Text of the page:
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Vol. 25 No. 2
March-April 2003

Bookworm | Books and publications hot off the press.
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Trace Elements in Food

Barbara Szteke (editor and symposium chair)
Food Additives and Contaminants, 2002, Vol. 19, No. 10, 905-1002

Some trace elements are known to be essential to life, but of course, even these elements can have toxic effects depending on the chemical form, dose, route of absorption, and a host of other factors. Other trace elements, especially heavy metals, are well known as potentially "toxic" elements. Diseases caused by improper nutrition, including the consumption of food contaminated by trace elements, constitute serious problems in today’s world.

This volume of Food Additives and Contaminants includes papers presented at the 1st IUPAC International Symposium on Trace Elements in Food that took place in Warsaw, Poland, on 9—11 October 2000. (See conference report, May 2001 CI, Vol. 23, No. 3, p. 84) The symposium, which attracted some 128 participants from 27 countries, was initiated by the IUPAC Food Chemistry Commission and coorganized by the Polish Academy of Sciences, the Warsaw University of Technology, the Polish Food Technologist’s Society, and the Institute of Agriculture and Food Biotechnology. The conference program included 25 oral presentations, supplemented by 56 posters. This volume includes papers covering the following subjects:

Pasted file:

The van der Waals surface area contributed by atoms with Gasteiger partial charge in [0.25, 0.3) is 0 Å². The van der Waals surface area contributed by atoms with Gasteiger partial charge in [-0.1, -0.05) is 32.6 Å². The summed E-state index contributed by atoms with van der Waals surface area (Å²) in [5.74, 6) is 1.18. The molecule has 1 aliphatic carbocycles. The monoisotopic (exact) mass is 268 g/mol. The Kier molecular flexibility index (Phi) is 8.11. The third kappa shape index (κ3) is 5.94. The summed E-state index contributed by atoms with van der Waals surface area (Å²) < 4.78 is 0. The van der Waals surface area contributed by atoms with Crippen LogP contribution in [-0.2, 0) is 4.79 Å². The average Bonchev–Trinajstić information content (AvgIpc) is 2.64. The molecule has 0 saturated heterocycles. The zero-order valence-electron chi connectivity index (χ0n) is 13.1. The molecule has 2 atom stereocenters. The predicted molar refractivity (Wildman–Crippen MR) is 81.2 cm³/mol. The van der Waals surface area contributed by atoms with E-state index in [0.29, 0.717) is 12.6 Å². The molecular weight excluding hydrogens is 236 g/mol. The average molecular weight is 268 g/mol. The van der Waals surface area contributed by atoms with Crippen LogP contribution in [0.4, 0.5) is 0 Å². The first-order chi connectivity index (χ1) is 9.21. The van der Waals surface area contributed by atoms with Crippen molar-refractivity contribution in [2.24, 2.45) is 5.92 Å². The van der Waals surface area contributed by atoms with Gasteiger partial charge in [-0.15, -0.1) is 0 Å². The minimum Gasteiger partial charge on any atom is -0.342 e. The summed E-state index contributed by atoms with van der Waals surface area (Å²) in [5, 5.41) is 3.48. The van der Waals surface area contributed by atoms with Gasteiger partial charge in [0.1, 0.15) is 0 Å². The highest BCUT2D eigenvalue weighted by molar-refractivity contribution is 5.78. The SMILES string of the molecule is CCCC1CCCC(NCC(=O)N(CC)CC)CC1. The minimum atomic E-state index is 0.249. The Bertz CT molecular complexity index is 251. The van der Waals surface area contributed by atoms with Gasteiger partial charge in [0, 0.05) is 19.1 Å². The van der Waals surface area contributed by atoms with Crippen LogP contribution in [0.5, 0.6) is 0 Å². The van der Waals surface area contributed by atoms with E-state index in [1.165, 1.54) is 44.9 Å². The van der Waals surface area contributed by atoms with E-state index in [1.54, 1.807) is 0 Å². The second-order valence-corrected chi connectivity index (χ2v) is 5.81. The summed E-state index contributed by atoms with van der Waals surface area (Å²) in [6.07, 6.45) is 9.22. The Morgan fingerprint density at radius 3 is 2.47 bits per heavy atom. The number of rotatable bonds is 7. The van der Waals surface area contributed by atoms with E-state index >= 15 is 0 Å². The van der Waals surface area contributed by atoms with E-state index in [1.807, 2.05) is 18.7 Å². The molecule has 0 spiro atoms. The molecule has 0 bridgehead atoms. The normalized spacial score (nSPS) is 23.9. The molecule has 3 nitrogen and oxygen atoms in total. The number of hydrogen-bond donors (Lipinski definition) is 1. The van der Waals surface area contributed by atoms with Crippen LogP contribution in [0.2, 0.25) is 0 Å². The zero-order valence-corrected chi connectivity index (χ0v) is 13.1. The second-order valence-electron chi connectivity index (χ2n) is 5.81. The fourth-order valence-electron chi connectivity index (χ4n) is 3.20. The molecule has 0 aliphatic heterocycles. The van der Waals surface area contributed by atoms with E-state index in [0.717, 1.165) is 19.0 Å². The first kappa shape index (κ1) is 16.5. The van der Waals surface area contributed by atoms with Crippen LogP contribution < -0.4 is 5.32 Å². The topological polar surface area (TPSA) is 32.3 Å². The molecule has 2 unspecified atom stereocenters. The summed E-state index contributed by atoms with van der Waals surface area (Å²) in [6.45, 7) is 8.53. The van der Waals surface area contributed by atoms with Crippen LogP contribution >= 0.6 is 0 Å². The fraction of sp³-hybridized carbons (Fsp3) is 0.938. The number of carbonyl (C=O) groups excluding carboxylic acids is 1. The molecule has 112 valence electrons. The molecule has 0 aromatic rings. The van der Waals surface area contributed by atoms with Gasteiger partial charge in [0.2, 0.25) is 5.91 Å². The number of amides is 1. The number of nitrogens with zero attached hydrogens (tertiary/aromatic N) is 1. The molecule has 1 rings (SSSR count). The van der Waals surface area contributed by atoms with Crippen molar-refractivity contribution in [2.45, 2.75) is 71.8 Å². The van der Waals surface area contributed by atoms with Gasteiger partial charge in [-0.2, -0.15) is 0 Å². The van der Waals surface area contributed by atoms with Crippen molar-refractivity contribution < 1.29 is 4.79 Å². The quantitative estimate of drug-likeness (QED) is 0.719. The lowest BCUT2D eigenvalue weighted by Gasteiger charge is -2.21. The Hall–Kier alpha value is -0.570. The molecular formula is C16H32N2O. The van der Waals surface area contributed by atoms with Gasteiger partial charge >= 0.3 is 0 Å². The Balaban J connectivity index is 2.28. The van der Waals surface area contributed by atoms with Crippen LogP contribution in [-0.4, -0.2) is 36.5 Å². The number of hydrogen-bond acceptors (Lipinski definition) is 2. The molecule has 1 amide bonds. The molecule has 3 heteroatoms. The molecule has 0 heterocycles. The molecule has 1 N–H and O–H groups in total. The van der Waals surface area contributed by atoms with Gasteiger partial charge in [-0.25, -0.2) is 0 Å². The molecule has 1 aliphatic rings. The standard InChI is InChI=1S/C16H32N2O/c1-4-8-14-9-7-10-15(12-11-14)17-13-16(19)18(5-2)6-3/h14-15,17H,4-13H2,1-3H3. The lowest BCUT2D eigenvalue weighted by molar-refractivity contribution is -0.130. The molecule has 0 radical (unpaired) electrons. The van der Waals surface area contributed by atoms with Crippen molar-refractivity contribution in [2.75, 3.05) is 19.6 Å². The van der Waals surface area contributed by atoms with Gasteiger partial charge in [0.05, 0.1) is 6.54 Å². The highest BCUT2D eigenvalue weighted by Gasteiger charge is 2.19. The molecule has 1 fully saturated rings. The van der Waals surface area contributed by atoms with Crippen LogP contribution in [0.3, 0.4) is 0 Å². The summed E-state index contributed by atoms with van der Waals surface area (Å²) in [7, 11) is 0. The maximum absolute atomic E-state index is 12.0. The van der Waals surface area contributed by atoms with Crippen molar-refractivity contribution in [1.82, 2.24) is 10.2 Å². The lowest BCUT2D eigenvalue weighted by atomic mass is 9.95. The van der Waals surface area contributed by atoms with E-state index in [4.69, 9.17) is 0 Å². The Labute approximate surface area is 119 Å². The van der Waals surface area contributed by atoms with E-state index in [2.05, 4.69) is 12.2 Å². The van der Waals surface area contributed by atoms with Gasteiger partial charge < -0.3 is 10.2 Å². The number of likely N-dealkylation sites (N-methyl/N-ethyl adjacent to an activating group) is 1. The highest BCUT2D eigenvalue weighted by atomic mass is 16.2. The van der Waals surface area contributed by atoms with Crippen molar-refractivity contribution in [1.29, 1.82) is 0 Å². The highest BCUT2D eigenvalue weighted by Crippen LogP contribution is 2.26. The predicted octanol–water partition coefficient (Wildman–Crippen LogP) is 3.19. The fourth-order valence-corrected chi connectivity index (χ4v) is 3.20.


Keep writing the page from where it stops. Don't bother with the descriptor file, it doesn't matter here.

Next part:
• sources and translocation of trace elements in the trophic chain
  • the occurrence and function of trace elements in food and the related international legislative aspects
  • the interaction of trace elements with other food components-toxicological and nutritional aspects
  • the significance of element speciation in food and its implication for human health
  • advances in methods for analyzing trace elements in different food matrices
  • the quality assurance and reference materials for their analysis
  • measurement in food from a metrology viewpoint
  • the question of traceability in food measurements

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